Airline industry official defends response to pandemic
The airline industry has been shaken to its core by the pandemic, pushing some foreign carriers into bankruptcy and driving a few small U.S. ones out of business.
Leaders of the large airlines were stunned when the CEO of Boeing predicted during a nationally televised interview that some of them would fail too.
Nicholas Calio is adamant that won't happen. Calio is a longtime Washington hand who served in two White Houses, and he is now the president and CEO of Airlines for America, or A4A, a trade group consisting of the largest U.S. passenger and cargo airlines.
These days, Calio's time is taken up lobbying for billions of dollars in taxpayer relief that he says is necessary if the airlines are to remain strong enough to help the nation recover from the pandemic-caused economic downturn.
The deadline for Congress and the Trump administration to approve that aid and avoid tens of thousands of furloughs was said repeatedly to be Sept. 30. That turns out to have been a moving target. American Airlines and United Airlines went ahead and furloughed 32,000 workers between them, but both say it's not yet too late—they could reverse those cuts and bring people back to work if Republicans and Democrats in Washington can agree on a pandemic-relief measure.
The airlines are looking for second helpings. In March, Congress and the White House gave them $25 billion plus access to another $25 billion in low-interest loans. Critics say giving them $25 billion more now is just another bailout. The airlines, they say, should have saved more money when they were making record profits instead of spending heavily to buy back their own stock, a strategy that helped shareholders.
Calio recently spoke with The Associated Press about the campaign for more federal aid, the outlook for the industry, and whether any U.S. carriers will file for bankruptcy protection because of COVID-19. The answers have been edited for length.
Q. Why should airlines get more taxpayer money now? Shouldn't they have set aside more money when times were good?
A. On March 1, all of A4A's members were considered to have fortress balance sheets that were designed to withstand an event three times worse than 9/11. In the last decade, passenger airlines spent $424 billion on their workforce, $143 billion on fleet and other product investments, they retired $91 billion in debt and returned $56 billion to shareholders (in dividends and share buybacks). So the vast majority of their profits went into the company and into their employees.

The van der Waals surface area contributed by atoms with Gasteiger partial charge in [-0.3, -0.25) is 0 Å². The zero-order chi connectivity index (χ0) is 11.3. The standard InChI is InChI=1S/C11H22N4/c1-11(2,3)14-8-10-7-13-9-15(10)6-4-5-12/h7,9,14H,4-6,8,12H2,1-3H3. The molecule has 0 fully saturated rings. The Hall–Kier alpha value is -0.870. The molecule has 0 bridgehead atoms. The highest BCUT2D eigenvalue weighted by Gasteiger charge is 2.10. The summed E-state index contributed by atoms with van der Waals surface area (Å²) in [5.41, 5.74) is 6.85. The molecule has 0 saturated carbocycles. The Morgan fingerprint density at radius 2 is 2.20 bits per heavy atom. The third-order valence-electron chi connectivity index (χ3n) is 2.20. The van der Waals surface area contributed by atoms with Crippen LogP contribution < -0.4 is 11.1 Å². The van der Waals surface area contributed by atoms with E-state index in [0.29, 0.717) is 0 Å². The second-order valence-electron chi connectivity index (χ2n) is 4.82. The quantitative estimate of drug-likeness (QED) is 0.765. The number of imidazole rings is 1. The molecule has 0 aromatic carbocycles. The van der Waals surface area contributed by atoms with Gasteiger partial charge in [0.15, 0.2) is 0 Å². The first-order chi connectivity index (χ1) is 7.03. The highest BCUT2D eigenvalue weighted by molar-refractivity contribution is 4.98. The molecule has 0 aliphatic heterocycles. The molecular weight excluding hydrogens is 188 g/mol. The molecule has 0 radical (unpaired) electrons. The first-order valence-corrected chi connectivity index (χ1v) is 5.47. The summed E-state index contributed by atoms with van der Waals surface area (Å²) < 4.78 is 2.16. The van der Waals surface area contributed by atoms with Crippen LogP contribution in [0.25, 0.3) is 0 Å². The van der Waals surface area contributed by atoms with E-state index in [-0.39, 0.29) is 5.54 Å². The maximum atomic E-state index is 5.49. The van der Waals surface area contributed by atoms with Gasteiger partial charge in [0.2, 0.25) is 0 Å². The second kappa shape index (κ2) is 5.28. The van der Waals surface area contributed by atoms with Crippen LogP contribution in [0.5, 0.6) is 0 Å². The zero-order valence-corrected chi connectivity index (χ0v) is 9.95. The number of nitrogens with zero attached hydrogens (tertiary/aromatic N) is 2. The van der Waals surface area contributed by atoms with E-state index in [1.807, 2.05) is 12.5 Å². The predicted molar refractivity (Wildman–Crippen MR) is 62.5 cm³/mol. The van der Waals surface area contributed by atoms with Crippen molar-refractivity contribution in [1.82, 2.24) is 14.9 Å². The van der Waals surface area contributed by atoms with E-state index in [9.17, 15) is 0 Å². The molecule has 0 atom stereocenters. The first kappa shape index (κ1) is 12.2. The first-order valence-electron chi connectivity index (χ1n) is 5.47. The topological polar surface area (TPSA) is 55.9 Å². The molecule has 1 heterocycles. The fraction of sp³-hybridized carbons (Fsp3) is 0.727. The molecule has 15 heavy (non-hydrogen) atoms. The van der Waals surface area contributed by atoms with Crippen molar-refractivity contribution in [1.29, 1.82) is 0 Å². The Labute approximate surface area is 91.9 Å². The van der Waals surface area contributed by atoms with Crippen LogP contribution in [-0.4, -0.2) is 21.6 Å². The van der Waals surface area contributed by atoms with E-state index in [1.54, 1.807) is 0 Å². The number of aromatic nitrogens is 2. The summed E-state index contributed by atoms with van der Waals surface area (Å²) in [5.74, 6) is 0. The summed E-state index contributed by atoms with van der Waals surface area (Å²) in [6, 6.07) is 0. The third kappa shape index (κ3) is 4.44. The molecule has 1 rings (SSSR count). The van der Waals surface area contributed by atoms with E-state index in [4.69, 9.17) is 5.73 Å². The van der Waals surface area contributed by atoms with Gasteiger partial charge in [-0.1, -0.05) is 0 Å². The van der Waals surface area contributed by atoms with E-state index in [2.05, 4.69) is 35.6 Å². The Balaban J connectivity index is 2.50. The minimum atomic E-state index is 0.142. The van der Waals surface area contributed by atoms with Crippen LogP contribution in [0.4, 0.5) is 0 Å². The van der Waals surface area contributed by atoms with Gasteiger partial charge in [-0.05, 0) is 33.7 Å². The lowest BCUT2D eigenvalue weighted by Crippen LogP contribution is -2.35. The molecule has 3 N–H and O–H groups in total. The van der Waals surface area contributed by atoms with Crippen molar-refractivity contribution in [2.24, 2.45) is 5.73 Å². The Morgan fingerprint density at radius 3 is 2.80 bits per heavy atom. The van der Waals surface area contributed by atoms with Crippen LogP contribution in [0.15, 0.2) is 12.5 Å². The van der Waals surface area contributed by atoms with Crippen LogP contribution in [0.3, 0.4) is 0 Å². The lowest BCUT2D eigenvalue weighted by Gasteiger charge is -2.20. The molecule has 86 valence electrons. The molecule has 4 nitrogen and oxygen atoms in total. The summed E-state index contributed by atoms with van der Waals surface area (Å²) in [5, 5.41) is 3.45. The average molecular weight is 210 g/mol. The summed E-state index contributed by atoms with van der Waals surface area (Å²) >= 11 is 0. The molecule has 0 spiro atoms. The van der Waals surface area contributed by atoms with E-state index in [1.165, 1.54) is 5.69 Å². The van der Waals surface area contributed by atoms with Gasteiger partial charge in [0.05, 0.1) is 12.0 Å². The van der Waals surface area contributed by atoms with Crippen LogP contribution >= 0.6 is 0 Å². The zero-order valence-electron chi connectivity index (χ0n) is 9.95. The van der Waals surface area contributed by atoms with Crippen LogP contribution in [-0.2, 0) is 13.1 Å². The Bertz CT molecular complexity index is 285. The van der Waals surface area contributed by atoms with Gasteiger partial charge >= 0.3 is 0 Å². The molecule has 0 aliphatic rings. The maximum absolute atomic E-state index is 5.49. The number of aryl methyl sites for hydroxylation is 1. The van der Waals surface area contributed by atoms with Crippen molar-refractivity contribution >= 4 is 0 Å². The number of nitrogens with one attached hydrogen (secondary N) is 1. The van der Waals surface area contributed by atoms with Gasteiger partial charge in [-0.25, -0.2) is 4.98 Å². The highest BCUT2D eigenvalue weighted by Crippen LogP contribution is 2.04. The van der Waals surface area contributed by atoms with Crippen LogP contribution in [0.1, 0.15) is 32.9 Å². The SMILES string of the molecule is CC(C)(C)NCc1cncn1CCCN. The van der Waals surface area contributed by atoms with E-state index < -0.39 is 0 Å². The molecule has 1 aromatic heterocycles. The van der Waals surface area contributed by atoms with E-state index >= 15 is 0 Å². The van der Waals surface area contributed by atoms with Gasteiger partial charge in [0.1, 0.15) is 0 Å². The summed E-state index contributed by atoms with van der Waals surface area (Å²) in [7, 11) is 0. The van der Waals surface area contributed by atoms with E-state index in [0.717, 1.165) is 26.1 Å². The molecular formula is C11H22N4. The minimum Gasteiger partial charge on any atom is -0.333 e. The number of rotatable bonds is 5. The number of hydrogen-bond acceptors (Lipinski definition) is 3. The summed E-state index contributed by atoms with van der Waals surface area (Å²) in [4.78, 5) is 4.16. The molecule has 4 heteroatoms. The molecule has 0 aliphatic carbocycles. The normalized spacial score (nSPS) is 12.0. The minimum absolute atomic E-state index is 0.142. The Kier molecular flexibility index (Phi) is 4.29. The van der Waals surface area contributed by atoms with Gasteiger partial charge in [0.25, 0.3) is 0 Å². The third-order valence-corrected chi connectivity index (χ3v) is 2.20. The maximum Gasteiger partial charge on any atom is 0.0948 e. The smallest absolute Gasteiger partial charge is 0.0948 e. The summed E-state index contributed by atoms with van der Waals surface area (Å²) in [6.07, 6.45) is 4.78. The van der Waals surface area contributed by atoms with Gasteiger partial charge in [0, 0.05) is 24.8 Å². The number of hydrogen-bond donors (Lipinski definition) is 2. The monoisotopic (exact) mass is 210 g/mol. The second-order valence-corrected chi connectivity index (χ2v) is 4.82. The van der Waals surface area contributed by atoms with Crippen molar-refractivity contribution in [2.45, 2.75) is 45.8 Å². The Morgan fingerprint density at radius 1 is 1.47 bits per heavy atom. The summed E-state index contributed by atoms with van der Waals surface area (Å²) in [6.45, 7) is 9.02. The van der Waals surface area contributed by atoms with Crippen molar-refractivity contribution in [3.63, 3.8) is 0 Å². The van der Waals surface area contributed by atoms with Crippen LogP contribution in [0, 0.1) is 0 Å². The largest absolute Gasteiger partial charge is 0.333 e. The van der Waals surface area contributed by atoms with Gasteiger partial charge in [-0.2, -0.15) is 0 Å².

Q. Have airlines managements learned from the pandemic to be better shape next time?
A. They were in very good shape. That's why so many people were flying, that's why there are so many new airplanes, so much new technology on the airplanes and in the hands of passengers. Nobody did anything wrong here, and they got wiped out in three weeks because no one expected something like this.
Q. The first round of federal aid was supposed to keep airlines going until travel could recover. What happened?
A. (The pandemic) has gone on longer and it has played out differently than we expected and had hoped. We saw an uptick in both travel and bookings earlier in the summer, and then the surge started again. Now we have plateaued, we are down about 70% year-over-year. Our hope is that with a combination of a vaccine, education about the safety of flying—we are working with Harvard School of Public Health on an independent review of all the science and medicine out there—and our polling shows that people really want to get the hell out of their house, things will start to change as we move on in the coming months.
Q. Before the Christmas holidays?
A. We hope so. October and the beginning of November are generally slow, January and February are generally slow, but Thanksgiving and Christmas see a lot of travel and we are hoping to get people ready to go before then.
Q. Airlines are losing a lot of money. Are any of the big U.S. airlines going to wind up in bankruptcy?
A. No. They are not going to be going into bankruptcy. Everyone has done a good job of fortifying their liquidity. The first CARES Act (in March) helped that to happen. What we need now is to keep our employees in place to the greatest degree possible. You can't take a pilot, a flight attendant, a machinist or a gate agent, take them off the job for a month or two or three months and bring them back on a Monday and say, 'Start up the plane and take off. We've got a bunch of people who want to fly.' There is a constant recertification and retraining process that goes on for airline employees because of the safety aspect of it. You can open a restaurant, bring in the chef, bring in the serving staff and start up again in a matter of days. It's a very different story for airlines.
Q. What will the industry look like in 2023 or 2024?
A. I think that the carriers themselves will be smaller, but if traffic picks up as we expect it do there is going to be a process of building back up. It will take a while to get back to 2019 levels. Those were record levels. It looked in January and February like we were going to exceed those levels. What we need to do is get back up to some number—lower than what we were – to make these companies profitable and viable or at least on a break-even basis.
Q. To come back to Washington, what's it going to take for Republicans and Democrats to agree on a deal that includes money for airlines?
A. I'm looking for a puff of white smoke and cheering in the distance. Given again that this is a once-in-a-lifetime pandemic that's having unprecedented impact on the American people, the government is uniquely positioned to do something here. They ought to be able to find a compromise. Compromise is not a dirty word.
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